Transformational changes, matter-of-factly any big change, make people initially worried and wary. The changes, usually considered inconceivable before they actually happened. Driverless cars, drones delivering items for Amazon, Paying with Your Face are no longer wild ideas but realities. Thus possibilities are eternal regardless of country, region and government.

It is the Government of India’s transformational initiatives integrating the spirit of ‘sabka saath, sabka vikas’ (with all, development for all) paved the way for an enabling eco-system needed for transformational programme and policies.


The present Government’s several bold measures on many fronts have transformed India into one of the fastest growing large economies in the world. Country’s fundamental economic indicators are a strong endorsement of that. Today, we have robust macroeconomic indicators such as fairly strong GDP growth and balanced inflation, fiscal deficit and current account deficit that are under control. The major reforms from the Government continue to improve investor sentiment and India’s position across the world. Consequently, foreign investors now place huge trust in India.

Significant steps like “Make in India” initiative aiming to transform India into a hub for design, innovation and manufacturing; “Swachh Bharat Abhiyan” focusing on making India a clean and an open defecation free nation and “Startup India” initiative making India a nation of job creators instead of job seekers, taken during last four years have started fructifying.


According to opinion makers, India tends to become a highly urbanized nation by 2050 as 843 million Indians are expected to move into cities. And therefore reform measures such as “Power for All”, “Smart Cities”, “Skill India” are central to country’s growth story.

Changing aspirations, technology and globalization are driving deep disruptions all around us. Technology has come to play a vital role in the lives of many and has significantly shaped people’s perceptions, behaviours, and preferences. Technology is driving a host of disruptive innovations lately, also aided by the interesting demographic changes witnessed across the country.

In the words of Klaus Martin Schwab, the founder and executive chairman of the World Economic Forum - ‘New technologies and approaches are merging the physical, digital, and biological worlds in ways that will fundamentally transform humankind. The extent to which that transformation is positive will depend on how we navigate the risks and opportunities that arise along the way.’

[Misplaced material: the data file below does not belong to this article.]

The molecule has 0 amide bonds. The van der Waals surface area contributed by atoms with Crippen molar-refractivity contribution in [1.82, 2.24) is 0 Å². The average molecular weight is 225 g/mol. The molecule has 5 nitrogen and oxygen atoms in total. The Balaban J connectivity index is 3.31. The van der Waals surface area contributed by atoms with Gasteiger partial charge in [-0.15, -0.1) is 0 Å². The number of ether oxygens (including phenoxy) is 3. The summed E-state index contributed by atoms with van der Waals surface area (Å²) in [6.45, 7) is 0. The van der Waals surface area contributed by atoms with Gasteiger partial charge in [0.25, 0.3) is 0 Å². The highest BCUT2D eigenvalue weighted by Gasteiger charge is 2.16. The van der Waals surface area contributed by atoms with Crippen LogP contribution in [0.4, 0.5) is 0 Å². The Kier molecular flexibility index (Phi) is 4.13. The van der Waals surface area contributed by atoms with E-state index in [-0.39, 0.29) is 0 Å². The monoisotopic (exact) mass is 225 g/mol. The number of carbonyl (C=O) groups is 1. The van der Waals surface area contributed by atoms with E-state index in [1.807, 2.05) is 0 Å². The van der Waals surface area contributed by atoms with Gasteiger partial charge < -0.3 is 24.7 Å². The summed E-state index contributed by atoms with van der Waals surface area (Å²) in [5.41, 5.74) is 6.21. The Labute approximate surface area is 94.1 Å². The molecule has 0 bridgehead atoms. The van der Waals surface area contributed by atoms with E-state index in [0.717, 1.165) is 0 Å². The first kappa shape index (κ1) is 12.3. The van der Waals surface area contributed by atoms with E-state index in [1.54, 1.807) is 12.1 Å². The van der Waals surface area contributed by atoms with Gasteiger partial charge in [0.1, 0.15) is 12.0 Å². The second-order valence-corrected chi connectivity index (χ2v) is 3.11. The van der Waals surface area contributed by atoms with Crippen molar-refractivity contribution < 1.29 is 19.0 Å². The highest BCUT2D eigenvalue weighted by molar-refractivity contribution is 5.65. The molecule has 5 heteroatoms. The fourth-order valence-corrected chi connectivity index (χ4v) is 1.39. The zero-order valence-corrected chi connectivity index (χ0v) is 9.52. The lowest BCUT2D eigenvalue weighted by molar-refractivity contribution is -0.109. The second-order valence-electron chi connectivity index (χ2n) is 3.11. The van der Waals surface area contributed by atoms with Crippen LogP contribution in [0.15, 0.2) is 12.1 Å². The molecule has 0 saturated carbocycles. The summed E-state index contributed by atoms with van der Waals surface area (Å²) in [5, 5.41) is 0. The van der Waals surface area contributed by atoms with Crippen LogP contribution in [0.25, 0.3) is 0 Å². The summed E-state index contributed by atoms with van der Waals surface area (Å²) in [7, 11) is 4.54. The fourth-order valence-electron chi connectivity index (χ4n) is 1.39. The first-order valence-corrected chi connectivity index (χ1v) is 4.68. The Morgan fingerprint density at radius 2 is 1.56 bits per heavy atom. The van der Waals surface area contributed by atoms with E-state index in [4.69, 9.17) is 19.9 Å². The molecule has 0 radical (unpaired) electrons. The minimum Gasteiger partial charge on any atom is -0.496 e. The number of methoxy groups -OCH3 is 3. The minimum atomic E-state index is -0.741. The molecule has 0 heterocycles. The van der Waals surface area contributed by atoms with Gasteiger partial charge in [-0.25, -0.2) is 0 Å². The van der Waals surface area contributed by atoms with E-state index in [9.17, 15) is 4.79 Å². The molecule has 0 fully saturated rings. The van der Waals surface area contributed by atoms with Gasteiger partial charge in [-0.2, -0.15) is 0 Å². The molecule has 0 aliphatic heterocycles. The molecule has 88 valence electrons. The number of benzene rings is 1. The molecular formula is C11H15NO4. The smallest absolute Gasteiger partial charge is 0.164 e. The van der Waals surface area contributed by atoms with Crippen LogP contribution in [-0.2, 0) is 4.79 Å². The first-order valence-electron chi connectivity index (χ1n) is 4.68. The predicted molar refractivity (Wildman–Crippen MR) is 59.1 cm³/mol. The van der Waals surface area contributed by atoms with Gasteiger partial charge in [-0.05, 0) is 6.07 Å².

A central part of the Government of India’s development policy is the “Digital India” campaign, aimed at digitally empowering Indian citizens by boosting connectivity, expanding access and improving electronic delivery of government services.


Goods and Services Tax (GST), the biggest tax reform being undertaken since Independence stands out as a mother of all reforms. It is transformational and futuristic in its design as it is fully digitised with a built-in excess capacity which is expandable to accommodate any increase in tax base, without compromising on the system performance. International Monetary Fund appreciated India's effort to reform the country's taxation system.

Jan Dhan Yojna, part of Digital India initiative providing access to formal banking services to more than 15 percent of the unbanked population in the country is nothing short of phenomenal. It ensured transparency in financial transactions by closing loopholes and better enforcement of accounting standards.


The other significant social security programmes for the country have been PM Ujjwala Yojana - with the aim of providing 5 crore LPG connections to women below the poverty line across the country, Gram Jyoti Yojana to ensure round the clock electricity supply to farmers and rural households. Besides, PM Gramin Awas Yojna' designed entirely for the rural masses aimed to provide affordable houses to 4 crore people living below the poverty line.

Gandhiji had a very insightful thought about change: 'Be the change that you wish to see in the world.' This is true for all of us. This is true for transformational initiatives being taken presently. Finally in conclusion, let me say just this - elements like improved governance, transparency in government procedures and responsive policymaking have been the hallmark of the present government.

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